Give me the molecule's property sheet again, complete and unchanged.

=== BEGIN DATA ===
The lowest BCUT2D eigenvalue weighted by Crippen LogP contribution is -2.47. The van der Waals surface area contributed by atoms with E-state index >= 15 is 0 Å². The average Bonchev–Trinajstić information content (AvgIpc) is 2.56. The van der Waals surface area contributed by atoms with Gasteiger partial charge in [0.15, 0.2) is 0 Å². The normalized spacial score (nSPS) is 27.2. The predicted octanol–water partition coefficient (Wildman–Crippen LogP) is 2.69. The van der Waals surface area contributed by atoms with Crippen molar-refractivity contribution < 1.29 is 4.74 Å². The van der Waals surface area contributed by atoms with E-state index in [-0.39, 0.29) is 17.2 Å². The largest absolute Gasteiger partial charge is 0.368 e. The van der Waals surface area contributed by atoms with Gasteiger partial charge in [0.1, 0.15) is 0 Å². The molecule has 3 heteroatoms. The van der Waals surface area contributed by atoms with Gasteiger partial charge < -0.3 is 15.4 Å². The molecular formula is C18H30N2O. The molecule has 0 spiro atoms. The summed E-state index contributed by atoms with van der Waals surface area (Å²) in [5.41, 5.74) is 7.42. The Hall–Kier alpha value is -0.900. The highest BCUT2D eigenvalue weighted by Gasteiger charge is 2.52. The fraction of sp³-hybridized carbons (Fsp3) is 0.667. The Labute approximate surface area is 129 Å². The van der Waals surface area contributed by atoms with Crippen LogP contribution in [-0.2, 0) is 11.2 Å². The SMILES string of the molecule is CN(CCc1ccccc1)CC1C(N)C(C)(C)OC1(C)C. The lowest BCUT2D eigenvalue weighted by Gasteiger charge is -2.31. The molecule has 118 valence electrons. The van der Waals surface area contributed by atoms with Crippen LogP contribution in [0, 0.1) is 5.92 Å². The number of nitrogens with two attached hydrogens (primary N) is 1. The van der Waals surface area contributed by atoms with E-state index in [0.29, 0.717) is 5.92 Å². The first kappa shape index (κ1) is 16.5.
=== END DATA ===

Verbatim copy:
The lowest BCUT2D eigenvalue weighted by Crippen LogP contribution is -2.47. The van der Waals surface area contributed by atoms with E-state index >= 15 is 0 Å². The average Bonchev–Trinajstić information content (AvgIpc) is 2.56. The van der Waals surface area contributed by atoms with Gasteiger partial charge in [0.15, 0.2) is 0 Å². The normalized spacial score (nSPS) is 27.2. The predicted octanol–water partition coefficient (Wildman–Crippen LogP) is 2.69. The van der Waals surface area contributed by atoms with Crippen molar-refractivity contribution < 1.29 is 4.74 Å². The van der Waals surface area contributed by atoms with E-state index in [-0.39, 0.29) is 17.2 Å². The largest absolute Gasteiger partial charge is 0.368 e. The van der Waals surface area contributed by atoms with Gasteiger partial charge in [0.1, 0.15) is 0 Å². The molecule has 3 heteroatoms. The van der Waals surface area contributed by atoms with Gasteiger partial charge < -0.3 is 15.4 Å². The molecular formula is C18H30N2O. The molecule has 0 spiro atoms. The summed E-state index contributed by atoms with van der Waals surface area (Å²) in [5.41, 5.74) is 7.42. The Hall–Kier alpha value is -0.900. The highest BCUT2D eigenvalue weighted by Gasteiger charge is 2.52. The fraction of sp³-hybridized carbons (Fsp3) is 0.667. The Labute approximate surface area is 129 Å². The van der Waals surface area contributed by atoms with Crippen LogP contribution in [-0.2, 0) is 11.2 Å². The SMILES string of the molecule is CN(CCc1ccccc1)CC1C(N)C(C)(C)OC1(C)C. The lowest BCUT2D eigenvalue weighted by Gasteiger charge is -2.31. The molecule has 118 valence electrons. The van der Waals surface area contributed by atoms with Crippen LogP contribution in [0, 0.1) is 5.92 Å². The number of nitrogens with two attached hydrogens (primary N) is 1. The van der Waals surface area contributed by atoms with E-state index in [0.29, 0.717) is 5.92 Å². The first kappa shape index (κ1) is 16.5.